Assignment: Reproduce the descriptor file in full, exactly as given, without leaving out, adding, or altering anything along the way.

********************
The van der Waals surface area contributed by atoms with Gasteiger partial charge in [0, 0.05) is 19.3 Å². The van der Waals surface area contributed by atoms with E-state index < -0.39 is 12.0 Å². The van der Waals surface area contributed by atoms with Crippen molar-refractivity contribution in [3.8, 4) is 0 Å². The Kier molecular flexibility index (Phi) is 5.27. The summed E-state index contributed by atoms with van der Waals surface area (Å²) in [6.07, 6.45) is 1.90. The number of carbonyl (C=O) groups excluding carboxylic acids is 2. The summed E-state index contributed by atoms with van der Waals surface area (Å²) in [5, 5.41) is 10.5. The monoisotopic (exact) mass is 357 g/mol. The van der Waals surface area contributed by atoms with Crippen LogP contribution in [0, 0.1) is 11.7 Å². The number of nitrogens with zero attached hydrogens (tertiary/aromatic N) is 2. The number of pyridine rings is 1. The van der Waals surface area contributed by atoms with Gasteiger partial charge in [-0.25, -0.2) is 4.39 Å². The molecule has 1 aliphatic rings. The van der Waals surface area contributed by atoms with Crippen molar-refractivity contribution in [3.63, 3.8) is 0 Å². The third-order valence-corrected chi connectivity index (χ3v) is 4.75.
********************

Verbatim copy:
The van der Waals surface area contributed by atoms with Gasteiger partial charge in [0, 0.05) is 19.3 Å². The van der Waals surface area contributed by atoms with E-state index < -0.39 is 12.0 Å². The van der Waals surface area contributed by atoms with Crippen molar-refractivity contribution in [3.8, 4) is 0 Å². The Kier molecular flexibility index (Phi) is 5.27. The summed E-state index contributed by atoms with van der Waals surface area (Å²) in [6.07, 6.45) is 1.90. The number of carbonyl (C=O) groups excluding carboxylic acids is 2. The summed E-state index contributed by atoms with van der Waals surface area (Å²) in [5, 5.41) is 10.5. The monoisotopic (exact) mass is 357 g/mol. The van der Waals surface area contributed by atoms with Crippen LogP contribution in [0, 0.1) is 11.7 Å². The number of nitrogens with zero attached hydrogens (tertiary/aromatic N) is 2. The number of pyridine rings is 1. The van der Waals surface area contributed by atoms with Gasteiger partial charge in [-0.25, -0.2) is 4.39 Å². The molecule has 1 aliphatic rings. The van der Waals surface area contributed by atoms with Crippen molar-refractivity contribution in [3.63, 3.8) is 0 Å². The third-order valence-corrected chi connectivity index (χ3v) is 4.75.